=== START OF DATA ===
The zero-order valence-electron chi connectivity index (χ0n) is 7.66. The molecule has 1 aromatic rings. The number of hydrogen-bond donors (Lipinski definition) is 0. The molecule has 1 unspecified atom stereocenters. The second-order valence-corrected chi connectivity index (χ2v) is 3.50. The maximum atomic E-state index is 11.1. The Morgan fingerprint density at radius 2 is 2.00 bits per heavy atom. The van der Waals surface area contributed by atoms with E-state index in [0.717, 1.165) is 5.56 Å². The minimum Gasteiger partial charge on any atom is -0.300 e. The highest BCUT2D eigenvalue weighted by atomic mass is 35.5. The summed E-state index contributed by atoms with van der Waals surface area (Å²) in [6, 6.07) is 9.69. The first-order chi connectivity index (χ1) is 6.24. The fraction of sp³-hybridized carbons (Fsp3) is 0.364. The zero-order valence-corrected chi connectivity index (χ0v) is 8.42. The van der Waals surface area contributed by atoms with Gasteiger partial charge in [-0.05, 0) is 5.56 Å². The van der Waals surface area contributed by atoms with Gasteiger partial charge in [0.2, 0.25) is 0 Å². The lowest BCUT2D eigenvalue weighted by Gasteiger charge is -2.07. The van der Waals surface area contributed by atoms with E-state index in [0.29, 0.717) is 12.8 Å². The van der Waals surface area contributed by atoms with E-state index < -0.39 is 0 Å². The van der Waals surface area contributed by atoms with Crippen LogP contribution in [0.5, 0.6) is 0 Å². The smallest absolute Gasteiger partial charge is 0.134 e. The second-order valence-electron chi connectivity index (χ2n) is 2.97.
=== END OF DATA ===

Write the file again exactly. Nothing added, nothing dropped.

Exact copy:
The zero-order valence-electron chi connectivity index (χ0n) is 7.66. The molecule has 1 aromatic rings. The number of hydrogen-bond donors (Lipinski definition) is 0. The molecule has 1 unspecified atom stereocenters. The second-order valence-corrected chi connectivity index (χ2v) is 3.50. The maximum atomic E-state index is 11.1. The Morgan fingerprint density at radius 2 is 2.00 bits per heavy atom. The van der Waals surface area contributed by atoms with E-state index in [0.717, 1.165) is 5.56 Å². The minimum Gasteiger partial charge on any atom is -0.300 e. The highest BCUT2D eigenvalue weighted by atomic mass is 35.5. The summed E-state index contributed by atoms with van der Waals surface area (Å²) in [6, 6.07) is 9.69. The first-order chi connectivity index (χ1) is 6.24. The fraction of sp³-hybridized carbons (Fsp3) is 0.364. The zero-order valence-corrected chi connectivity index (χ0v) is 8.42. The van der Waals surface area contributed by atoms with Gasteiger partial charge in [-0.05, 0) is 5.56 Å². The van der Waals surface area contributed by atoms with Gasteiger partial charge in [0.2, 0.25) is 0 Å². The lowest BCUT2D eigenvalue weighted by Gasteiger charge is -2.07. The van der Waals surface area contributed by atoms with E-state index in [0.29, 0.717) is 12.8 Å². The van der Waals surface area contributed by atoms with E-state index < -0.39 is 0 Å². The van der Waals surface area contributed by atoms with Crippen LogP contribution in [0.5, 0.6) is 0 Å². The smallest absolute Gasteiger partial charge is 0.134 e. The second-order valence-electron chi connectivity index (χ2n) is 2.97.